"A mingled monster of no mortal kind!" - The Chimera of Arezzo

15 November 1553, the Etruscan bronze sculpture known as “Chimera of Arezzo” was excavated.

"A mingled monster of no mortal kind! / Behind, a dragon's fiery tail was spread; / A goat's rough body bore a lion's head; / Her pitchy nostrils flaky flames expire; / Her gaping throat emits infernal fire." (Homer, Iliad)

The Chimera of Arezzo

Derogatory as it sounds, Etruscan art is usually treated as a provincial variety of the powerful Greek styles, and even though distinct features can be found, the Etruscans followed the artistic development of the cultural superpower quite closely. Around 500 BCE, the twelve cities of the Etruscan League in Northern Italy finally began to skim off cultural influences
, usually known as Archaic in art history, from the Eastern Mediterranean and develop their own variant of the Classical style. By then, especially Etruscan painting and sculpting had distinctly taken form and the people that had lain the foundations for the emerging Roman civilisation began to look towards the Greek cities in Southern Italy again for inspiration. The swansong of Etruscan art began, overshadowed by political developments, when one of their vassal settlements, located on seven hills along the river Tiber, began to pluck off one city state after the other from the league.

Peter Paul Rubens: "Bellerophon, Pegasus and Chimera" (1635)

The Chimera entered European mythology with Homer relating the tale of Bellerophon in Book VI of the Iliad. The rather motley monster with a goat’s head and a snake tail attached to a lion was the offspring of Greek legend’s mightiest and most deadly creature, Typhon, born from the union of Gaia, the earth mother, and Tartarus, the underworld, to take revenge for the defeat of Gaia’s children, the titans and giants, at the hand of the Olympian gods. Typhon, called the “Father of all Monsters” mated with Echnida, half woman, half snake, and sired the Lernaean Hydra, a multi-headed water creature, Cerberus, the three-headed dog that guarded the gates of the Underworld, the Sphinx and the Chimera among a flock of other monstrous beasties with lots of heads that all became adversaries of the Greek heroes at some point of the Greek myths. The Chimera herself might indeed be a far older image, dating back to the fire-breathing lion goddess Sekhmet of Egypt and the winged lions of the ancient Oriental cultures of Sumer and the days of the Epic of Gilgamesh, 4,000 years ago and her actually quite useless goat’s head could be a misinterpretation of a wing. Robert Graves’ idea that the three heads of the Chimera might represent the three seasons or a zodiacal constellation and her death at the hands of Bellerophon marking the transition from matrilineal to patriarchal cultures is by no means far-fetched.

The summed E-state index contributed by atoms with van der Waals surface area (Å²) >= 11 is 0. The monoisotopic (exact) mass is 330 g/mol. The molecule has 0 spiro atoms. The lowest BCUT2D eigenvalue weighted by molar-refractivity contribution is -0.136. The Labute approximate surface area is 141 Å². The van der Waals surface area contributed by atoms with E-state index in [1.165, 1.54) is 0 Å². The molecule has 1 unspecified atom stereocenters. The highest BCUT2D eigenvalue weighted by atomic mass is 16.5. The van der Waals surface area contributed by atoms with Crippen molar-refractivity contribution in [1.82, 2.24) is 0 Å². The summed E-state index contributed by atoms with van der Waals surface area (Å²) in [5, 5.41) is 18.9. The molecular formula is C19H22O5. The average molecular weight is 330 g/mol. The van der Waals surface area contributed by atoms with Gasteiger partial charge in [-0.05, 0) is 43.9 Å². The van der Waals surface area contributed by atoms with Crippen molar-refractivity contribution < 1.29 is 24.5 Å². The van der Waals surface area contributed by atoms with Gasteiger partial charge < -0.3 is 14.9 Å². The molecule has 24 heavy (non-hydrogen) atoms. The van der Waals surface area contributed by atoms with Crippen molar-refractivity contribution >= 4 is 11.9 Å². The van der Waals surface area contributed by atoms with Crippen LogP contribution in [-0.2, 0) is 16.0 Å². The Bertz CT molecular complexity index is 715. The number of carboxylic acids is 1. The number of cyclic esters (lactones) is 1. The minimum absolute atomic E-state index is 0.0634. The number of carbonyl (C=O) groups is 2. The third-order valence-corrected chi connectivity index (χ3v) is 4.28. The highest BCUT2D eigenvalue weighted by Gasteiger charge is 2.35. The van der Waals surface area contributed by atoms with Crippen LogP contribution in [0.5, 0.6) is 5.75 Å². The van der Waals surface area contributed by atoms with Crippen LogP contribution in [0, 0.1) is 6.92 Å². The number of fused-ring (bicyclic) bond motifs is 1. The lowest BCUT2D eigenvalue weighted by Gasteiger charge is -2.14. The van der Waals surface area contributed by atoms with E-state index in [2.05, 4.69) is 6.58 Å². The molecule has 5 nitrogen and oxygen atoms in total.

The Chimera depicted on a Greek-style red-figure dish from Apulia (around 350 BCE)

The Chimera of Arezzo was rediscovered during excavation works at the construction of a Medici fortress. The bronze sculpture is about three feet tall and was found without her snake-headed tail, added after other depictions of the creature in the 18th century Created by an unknown Etruscan artist between 500 and 400 BCE, the Chimera is a fine example of the transition of the Archaic to the Classical style in Northern Italy, not as sublime as the marbles of Athenian masters, but with a certain primitive appeal on the savagery of her death-struggle. Her goat’s head already turned aside, incapacitated, the snake head still poised to attack and her lion’s head roaring in fear and defiance. Her right foreleg bears the inscription TINSCVIL, a dedication to Tinia, the Etruscan variant of Zeus. Duke Cosimo de Medici himself was so taken by the find that he, according to the famous memoirs of the Italian sculptor Benvenuto Cellini, cleaned the bronze himself with “some goldsmith tools”. The Chimera of Arezzo can be admired today Museo Archeologico Nazionale, Florence

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